For years, strategic discussions concerning financial trading technology have centred on one burning question: build or buy. Depending on the nature of a firm, its market position, its customer base, its culture and ethos and its core competencies, there inevitably would be a range of pros and cons on both sides of the divide. In theory, firms just needed to add them all up and see which side had the most pros, the fewest cons and ultimately delivered the best ROI.
Strategic decision-making is rarely that simple, of course. But what if the whole premise of buy-or-build could be called into question? What if the keyword wasn’t ‘buy’ or ‘build’ but was ‘or’ – and what if it could be replaced with ‘and’? Some firms are now learning that there is a way to think beyond the binary either/or framework and realise the advantage of both approaches.
The reason why this has become possible comes down to what some people describe as an app revolution. The fact is, technology at almost every level and in every industry is becoming more modular and driven by the proliferation of APIs.
What that means in the financial industry is that decisions on what to build or buy can be much more targeted. Firms can think about what technological tasks might offer a differentiator and can look to build only those, allocating their development resources towards solving specific problems that will give them a competitive edge. Then, for more commoditised aspects of a trading system, they can buy in the necessary components.
What might fall under one category versus another? One way to think about it is to consider the parts of a trading system that involves unique decision-making.
Where to send orders, where to find liquidity, what trading strategies to employ, what percentage to route to dark venues, how best to slice and dice – the parts of a trading system that make those decisions are the ones that stand the best chance of creating a differentiator by ensuring clients are successful. If you can offer your own distinct flavour of algorithms or trade routing software, you may be able to lay claim to an audience that others can’t.
Meanwhile, for more routine parts of a system, why not leverage the work that others have already done by taking a component-based approach rather than devoting scarce resources to building it yourself? Take feed handlers, for instance. There are certainly qualitative differences to be found in feed handlers, but for the vast majority of trading firms, the complexity and on-going maintenance of building one in-house would rarely make sense.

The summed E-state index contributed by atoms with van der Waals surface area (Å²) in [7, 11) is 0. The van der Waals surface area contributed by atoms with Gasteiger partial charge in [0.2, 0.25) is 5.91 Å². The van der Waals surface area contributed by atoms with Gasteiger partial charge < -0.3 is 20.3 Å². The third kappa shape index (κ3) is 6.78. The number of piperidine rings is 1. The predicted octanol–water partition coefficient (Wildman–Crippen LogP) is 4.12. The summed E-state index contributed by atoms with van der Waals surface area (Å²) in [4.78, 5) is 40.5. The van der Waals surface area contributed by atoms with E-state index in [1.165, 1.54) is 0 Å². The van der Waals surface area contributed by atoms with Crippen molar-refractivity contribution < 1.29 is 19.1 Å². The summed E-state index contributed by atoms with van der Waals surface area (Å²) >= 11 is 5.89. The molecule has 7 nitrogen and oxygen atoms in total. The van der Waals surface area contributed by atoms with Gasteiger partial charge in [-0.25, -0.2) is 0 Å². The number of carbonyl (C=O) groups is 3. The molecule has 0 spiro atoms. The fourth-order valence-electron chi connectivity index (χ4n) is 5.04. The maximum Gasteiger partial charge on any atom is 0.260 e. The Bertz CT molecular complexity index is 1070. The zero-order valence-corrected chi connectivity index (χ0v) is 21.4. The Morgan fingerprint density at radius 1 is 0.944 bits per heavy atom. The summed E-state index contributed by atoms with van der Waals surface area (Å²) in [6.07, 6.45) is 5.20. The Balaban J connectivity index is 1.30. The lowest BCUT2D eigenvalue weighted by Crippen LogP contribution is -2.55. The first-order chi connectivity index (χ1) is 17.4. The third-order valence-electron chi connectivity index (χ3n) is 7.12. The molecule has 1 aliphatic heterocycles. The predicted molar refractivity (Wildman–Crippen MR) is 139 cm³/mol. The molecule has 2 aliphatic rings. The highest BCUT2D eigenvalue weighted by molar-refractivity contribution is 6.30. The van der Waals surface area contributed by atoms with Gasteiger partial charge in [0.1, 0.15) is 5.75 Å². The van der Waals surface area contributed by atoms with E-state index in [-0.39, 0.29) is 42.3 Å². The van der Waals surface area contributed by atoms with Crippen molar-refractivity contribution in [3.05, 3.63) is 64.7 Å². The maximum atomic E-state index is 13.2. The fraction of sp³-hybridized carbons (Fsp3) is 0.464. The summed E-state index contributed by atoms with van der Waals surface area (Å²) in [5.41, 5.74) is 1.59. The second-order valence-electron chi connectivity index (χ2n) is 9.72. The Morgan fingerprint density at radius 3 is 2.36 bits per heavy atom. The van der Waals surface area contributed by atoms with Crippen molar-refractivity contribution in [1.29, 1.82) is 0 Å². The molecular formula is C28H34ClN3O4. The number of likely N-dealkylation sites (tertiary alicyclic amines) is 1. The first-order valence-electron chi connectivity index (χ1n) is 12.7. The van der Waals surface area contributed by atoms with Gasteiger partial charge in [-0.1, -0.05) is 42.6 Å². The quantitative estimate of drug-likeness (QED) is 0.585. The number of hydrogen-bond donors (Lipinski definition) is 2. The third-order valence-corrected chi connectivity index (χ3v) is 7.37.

Firms thus don’t need to worry about time to market on those “buy” components, leading to shorter times to market for the “build” components too because developers will have fewer tasks to take on.
The attraction of a build-and-buy strategy for developing trading systems is even greater when you consider broader trends in financial technology. Think back 10 years and the main differentiator for trading systems was usually latency. Now, firms can buy lower latency, they don’t need to build for it.
The net result is that the unique differentiator nowadays tend to be factors of the execution strategy itself rather than just exclusively being about speed. A build-and-buy approach lends itself perfectly to this environment. And there is the added benefit that firms are less likely to be locked into 10+ year technology approaches because APIs can allow for easy integration, enabling components to be easily swapped out, to create interoperability and more open platforms.
It’s as if development teams are being presented with a large technology menu that they can pick and choose from, but at the same time, they still have the option to go into the kitchen and cook up something entirely different too. Whether firms like to cook or order à la carte, they no longer have to choose between the two. That makes everything a lot more strategically appetising.